Although he would have liked to have applied the herbicide a little earlier, course manager Melvin Tassell was highly impressed with the effect of the Rescue treatment made last autumn on the coarse ryegrass present in the greens at Lullingstone Park Golf Club.
Applied by knapsack sprayer at a concentration of 40ml mixed in 15 litres of water - equivalent to 10ml per 100m2 - Rescue is the new selective herbicide developed by Syngenta and distributed exclusively by Scotts Professional.
Having learnt about Rescue from Scotts' Technical Area Sales Manager, John Noyce, Melvin was keen to use the product. "However, it was still undergoing trials when I first spoke with John," he recalled. "Although results were looking promising, I had to wait until Rescue had gained full label approval before we received our first delivery. The pack arrived on the course in the first week of October 2009 from our local distributor, Collier Turfcare, and was applied to the greens within a day or two followed by overseeding."
Located near Orpington to the south east of London, Lullingstone Park's 18-hole course is described by Melvin as being of inland links-style laid out in an ancient deer park. Measuring 6770 yards, the course is very hilly and has undulating, free-draining fairways. Greens are old-style soil type supporting a mixture of poa, fescues and bents with long, slender grasses in the rough. The club's adjacent nine-hole course is of a different style, being laid out in a sheltered tree-lined valley with tight, narrow fairways.
"The greens on the shorter course have been overseeded with a dwarf ryegrass/creeping red fescue mix and did not suffer from the same ingress of coarse ryegrasses that we experienced on the greens on our 18-hole course," explained Melvin. "Why it happened remains open to question. The seed could have drifted onto the greens in the wind following a major reseeding of high wear areas the previous year. It was very wet when we reseeded so it is possible also that seed was walked onto the greens by golfers from the newly-sown bunker surrounds and walkways.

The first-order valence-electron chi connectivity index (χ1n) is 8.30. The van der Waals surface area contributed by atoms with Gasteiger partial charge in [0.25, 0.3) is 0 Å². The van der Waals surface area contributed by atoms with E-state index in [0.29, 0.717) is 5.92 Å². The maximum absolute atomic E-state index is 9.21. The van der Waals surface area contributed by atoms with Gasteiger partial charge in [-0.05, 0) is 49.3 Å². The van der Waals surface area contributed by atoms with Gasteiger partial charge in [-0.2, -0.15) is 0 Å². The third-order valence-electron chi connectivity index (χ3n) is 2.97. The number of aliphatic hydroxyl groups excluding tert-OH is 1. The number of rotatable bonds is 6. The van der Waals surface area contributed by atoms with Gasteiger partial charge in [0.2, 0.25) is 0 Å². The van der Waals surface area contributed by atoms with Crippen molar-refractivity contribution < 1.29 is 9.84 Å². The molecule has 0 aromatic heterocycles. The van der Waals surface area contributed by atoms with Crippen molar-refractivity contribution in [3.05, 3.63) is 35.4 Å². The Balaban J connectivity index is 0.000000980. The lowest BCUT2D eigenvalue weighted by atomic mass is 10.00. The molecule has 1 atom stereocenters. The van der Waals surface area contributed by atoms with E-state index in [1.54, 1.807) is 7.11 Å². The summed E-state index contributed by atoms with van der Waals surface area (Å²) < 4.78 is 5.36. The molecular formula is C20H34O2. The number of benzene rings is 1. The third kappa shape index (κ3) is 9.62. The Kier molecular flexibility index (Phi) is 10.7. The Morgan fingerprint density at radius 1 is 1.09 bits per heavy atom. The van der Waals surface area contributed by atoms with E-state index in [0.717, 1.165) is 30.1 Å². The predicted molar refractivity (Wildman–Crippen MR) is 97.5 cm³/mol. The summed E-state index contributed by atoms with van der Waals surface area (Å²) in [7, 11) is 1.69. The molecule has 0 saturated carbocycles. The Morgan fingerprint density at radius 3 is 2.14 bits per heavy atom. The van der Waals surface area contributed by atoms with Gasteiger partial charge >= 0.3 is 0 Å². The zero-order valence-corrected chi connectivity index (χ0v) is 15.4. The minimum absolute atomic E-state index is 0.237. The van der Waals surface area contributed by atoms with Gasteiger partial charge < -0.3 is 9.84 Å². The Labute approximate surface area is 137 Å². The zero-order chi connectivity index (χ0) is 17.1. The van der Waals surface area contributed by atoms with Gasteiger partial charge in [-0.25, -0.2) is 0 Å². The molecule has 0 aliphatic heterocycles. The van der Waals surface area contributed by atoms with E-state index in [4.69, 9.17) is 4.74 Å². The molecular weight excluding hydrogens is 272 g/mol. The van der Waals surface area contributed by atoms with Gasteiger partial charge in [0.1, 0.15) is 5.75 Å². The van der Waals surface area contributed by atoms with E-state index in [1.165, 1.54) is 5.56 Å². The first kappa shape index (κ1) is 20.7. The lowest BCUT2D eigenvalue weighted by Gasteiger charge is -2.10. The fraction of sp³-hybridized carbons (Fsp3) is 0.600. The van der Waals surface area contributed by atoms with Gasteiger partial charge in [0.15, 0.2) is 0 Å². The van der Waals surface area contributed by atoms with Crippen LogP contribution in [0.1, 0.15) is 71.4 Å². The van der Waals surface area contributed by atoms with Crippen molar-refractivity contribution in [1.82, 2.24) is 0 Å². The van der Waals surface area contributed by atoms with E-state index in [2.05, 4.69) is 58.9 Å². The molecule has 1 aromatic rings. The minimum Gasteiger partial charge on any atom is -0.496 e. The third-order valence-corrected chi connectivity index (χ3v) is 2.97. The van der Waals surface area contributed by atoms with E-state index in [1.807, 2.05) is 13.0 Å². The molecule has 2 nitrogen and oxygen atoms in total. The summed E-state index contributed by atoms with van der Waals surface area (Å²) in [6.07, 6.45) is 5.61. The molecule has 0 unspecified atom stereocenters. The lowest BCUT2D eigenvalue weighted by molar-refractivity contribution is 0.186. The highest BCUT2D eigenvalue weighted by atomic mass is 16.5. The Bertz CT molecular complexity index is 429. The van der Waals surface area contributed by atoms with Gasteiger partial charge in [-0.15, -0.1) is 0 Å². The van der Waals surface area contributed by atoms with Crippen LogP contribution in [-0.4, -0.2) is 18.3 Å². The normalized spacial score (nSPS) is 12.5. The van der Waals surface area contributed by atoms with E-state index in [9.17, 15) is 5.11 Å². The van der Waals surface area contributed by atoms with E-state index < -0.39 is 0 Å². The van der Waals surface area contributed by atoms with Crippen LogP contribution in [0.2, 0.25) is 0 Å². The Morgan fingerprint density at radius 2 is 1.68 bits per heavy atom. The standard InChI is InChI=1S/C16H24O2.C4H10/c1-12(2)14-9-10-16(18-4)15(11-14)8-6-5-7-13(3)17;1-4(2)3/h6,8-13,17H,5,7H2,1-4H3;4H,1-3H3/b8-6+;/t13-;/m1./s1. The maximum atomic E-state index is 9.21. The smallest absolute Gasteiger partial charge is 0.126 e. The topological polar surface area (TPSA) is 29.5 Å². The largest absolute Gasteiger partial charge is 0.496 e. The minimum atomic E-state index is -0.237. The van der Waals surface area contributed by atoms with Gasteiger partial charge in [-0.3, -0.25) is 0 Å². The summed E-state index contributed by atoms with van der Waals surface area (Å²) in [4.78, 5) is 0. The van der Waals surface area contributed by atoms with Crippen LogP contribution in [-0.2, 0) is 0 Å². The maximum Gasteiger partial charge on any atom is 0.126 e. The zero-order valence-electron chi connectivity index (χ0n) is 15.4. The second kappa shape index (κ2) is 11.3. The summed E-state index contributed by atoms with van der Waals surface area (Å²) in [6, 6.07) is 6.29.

Whatever the cause, the ryegrass influx was very noticeable last spring on virtually all 18 greens, plus the putting green."
He points out that the initial Rescue applications made last October had a marked impact on the ryegrass, but poor growth conditions since have left the greens a little bare in places. Plans are now in hand to apply it again when soil temperatures rise to above 10 degrees C.
As part of an integrated approach, this treatment will be accompanied by overseeding, preceded by brushing to help stand up the fine fescue grasses. Melvin, a user of Scotts products for many years, also uses H2Pro wetting agent and after an initial application of Greenmaster Pro-Lite Invigorator at the beginning of spring to stimulate healthy growth, he switches to Greenmaster Liquid 10-0-10 applications every four weeks once growth has kicked in.
He plans further Rescue applications in July or August this year followed, hopefully, by early autumn treatments annually thereafter.
"Although good for high wear areas, ryegrass is no friend of greenkeepers trying to produce fine, true and consistent putting surfaces. Coarse grasses are a real problem in greens, particularly in the spring due to the uneven growth at that time of year when finer leaf species are slower to start growing. Initial results with Rescue and the technical backup from John have given me confidence that we will overcome the problem and be able to concentrate again on maintaining the best possible golf greens throughout the year."
Rescue can be used as part of a Scotts iTurf programme. It is available in 1 litre bottles from Scotts distributors. For further information, visit www.scottsprofessional.co.uk, call 01423 201100 or email firstname.lastname@example.org.